The brave film that interests us today is called Miranda and tells the story of a young woman named … Miranda (bravo), but also Frank, a thirty-year-old no-life librarian, who “dreams of a life life beyond his bank loan.” Said in a less literary way: he benefits from a public system and yet could not care less about the public. But it is a strange fact, nobody finds anything wrong with that. Frank doesn’t seem to have any bosses — who are conspicuous by their absence — or users of the library, which also sparks the same absenteeism (with a possible correlation between the two). In short, Frank is called, in the jargon of operational management, a dirty little humbug. However, our kindness will grant a mitigating circumstance. Indeed, in a few weeks , the library where Frank works will definitely close. And closing the public library , except in the minds of some sly students of ENSSIB, we must recognize that this is not the ideal professional perspective to boost the motivation of a librarian. Welcome to …
~~ Miranda (2002)
Unmotivated library workers, we’ve all seen. In general, you recognize them easily. There is Marie-Laure who systematically catches a cold the first day of vacation … in that way, her recovery is also postponed. There is Eric, who recently had the great idea to bring long cigarettes with the aim of prolonging cigarette breaks, or the divine and unconquerable Angelica, who each morning invariably rearranges her book cart with large-print novels because they are easier to shelve, leaving the hard files for her misfortunate colleagues.
Besides these small players is our friend Frank, who wins the prize. At the reception desk, you see him killing time without stopping on a swivel stool that squeaks like a freight train braking, ears plugged into Elvis Presley, and with handfuls of kernels, spreading the shells on the desk to form tribal-inspired frescoes. When the library front door opens, it’s an air current that sweeps away the decoration; then Frank picks up everything and again, until the next visitor.
Of course, all this does not encourage users to respect the place, and you wind up witnessing wastebasket dunks with apples they just swallowed at their desk — or worse , who enjoy burning the library notices posted on the board outside.
Occasionally, one of Frank’s unemployed friends pays him a visit, and then you see how they both change the world: one butt cheek on the counter, casually shooting the bull about love and its hazards.
You say, this is not possible, such things cannot exist. Alas, Menelaus, and we have not seen everything: when the pretty girl enters the library and asks Frank where the conference room, he simply leaves his post and accompanies the young woman in the auditorium, where he will “hold his leg” for twenty minutes to yap about the beauty of her eyes and the impact of those eyes on the male. Yes, in addition to being a pretty lousy professional, Frank gives into the most clichéd phrases for the purposes of seduction.
Leaving for a moment his whimsical and inconsistent attitude, in rare moments is Frank captured by a flash of lucidity. Thus, when yet again he pours his heart out to his friend and when his friend tries to encourage him:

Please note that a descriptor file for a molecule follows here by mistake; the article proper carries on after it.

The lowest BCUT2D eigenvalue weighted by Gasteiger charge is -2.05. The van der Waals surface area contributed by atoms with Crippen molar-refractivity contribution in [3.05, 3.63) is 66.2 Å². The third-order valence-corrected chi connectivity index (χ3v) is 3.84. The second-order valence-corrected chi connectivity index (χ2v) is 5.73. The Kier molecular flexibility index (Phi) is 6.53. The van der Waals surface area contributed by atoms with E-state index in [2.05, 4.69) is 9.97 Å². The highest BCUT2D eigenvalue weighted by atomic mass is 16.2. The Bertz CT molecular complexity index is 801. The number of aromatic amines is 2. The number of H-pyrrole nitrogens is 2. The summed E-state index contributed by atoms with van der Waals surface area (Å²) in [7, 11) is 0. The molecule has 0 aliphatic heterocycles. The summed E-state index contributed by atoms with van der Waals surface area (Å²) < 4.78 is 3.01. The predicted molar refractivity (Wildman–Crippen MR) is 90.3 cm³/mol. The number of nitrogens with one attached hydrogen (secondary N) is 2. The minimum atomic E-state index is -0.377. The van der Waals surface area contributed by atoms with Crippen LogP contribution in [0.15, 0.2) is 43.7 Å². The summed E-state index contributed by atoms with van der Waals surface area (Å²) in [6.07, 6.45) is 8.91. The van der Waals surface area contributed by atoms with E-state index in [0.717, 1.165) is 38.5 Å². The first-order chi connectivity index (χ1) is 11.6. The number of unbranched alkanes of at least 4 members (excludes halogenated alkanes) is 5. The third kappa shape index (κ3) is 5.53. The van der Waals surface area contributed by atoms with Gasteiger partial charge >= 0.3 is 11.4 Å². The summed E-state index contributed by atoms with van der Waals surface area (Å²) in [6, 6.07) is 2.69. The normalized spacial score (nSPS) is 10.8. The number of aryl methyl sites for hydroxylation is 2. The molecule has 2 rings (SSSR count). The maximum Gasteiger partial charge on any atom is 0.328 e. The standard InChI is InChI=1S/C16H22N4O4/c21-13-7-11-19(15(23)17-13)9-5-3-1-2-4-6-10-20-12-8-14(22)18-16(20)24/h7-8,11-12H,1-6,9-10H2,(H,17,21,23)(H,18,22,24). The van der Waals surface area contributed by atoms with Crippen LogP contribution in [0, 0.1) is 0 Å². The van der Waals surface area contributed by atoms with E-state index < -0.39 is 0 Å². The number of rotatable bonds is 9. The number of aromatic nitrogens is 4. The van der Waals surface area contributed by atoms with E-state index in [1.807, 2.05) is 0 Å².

– But what are you waiting for, go find her and seduce her! (…) – I could never … – And why is that? – Well … I’m a librarian …
A beautiful vision, but it is a struggle to appreciate when you see how this young man tries to get a leg up in his career. Especially if you look at the statistics, being a librarian is not so prohibitive. There are plenty who enjoy a healthy social life and even manage to reproduce. It is really sad to see such a lack of confidence in a male librarian; with 75% of women in the profession, it is supposed to be an advantage for heterosexual-level opportunities.
I reassure you, this is not France that would see such things. In fact, I did not want to mention it because I personally abhor denunciation, but I still need to clarify that the charming librarian of this film is an Englishman. This is also why, if you have some basic insight into that from the beginning I type Frank without the “c”. Specifically, our friend works in the great London suburbs, the main library of the town of Harrow, which seems to have a lateral recruitment policy. In any event, the film reassures us that in a few days the library and its staff will not ever hurt anyone because the property is not ready to be only closed, but also wiped off the map.
What does a public library about to be sprayed look like? Here’s a small glimpse:
Apart from its incompetent staff, here is another reason solely sufficient to justify the demolition of the facility: the front pediment above the main entrance.
An excruciating sculpture, it seems to include the cross-sectional representation of a small intestine that have suffered the ravages of chili con carne that’s too spicy. It’s just disgusting. To think that the one part of this building that is cultural would appeal only to an intestinal surgeon.
Finally, an interesting library graphic. The poster is not very attractive, but it looks roughly official:
Spectacular, and more:
A Mercedes S-class parks in front of the library. Can we say the the rich have finally discovered the joys of reading in public? … Nay, this wealthy Japanese comes to examine the library he had just bought with his head full of ideas to build something better once it is destroyed …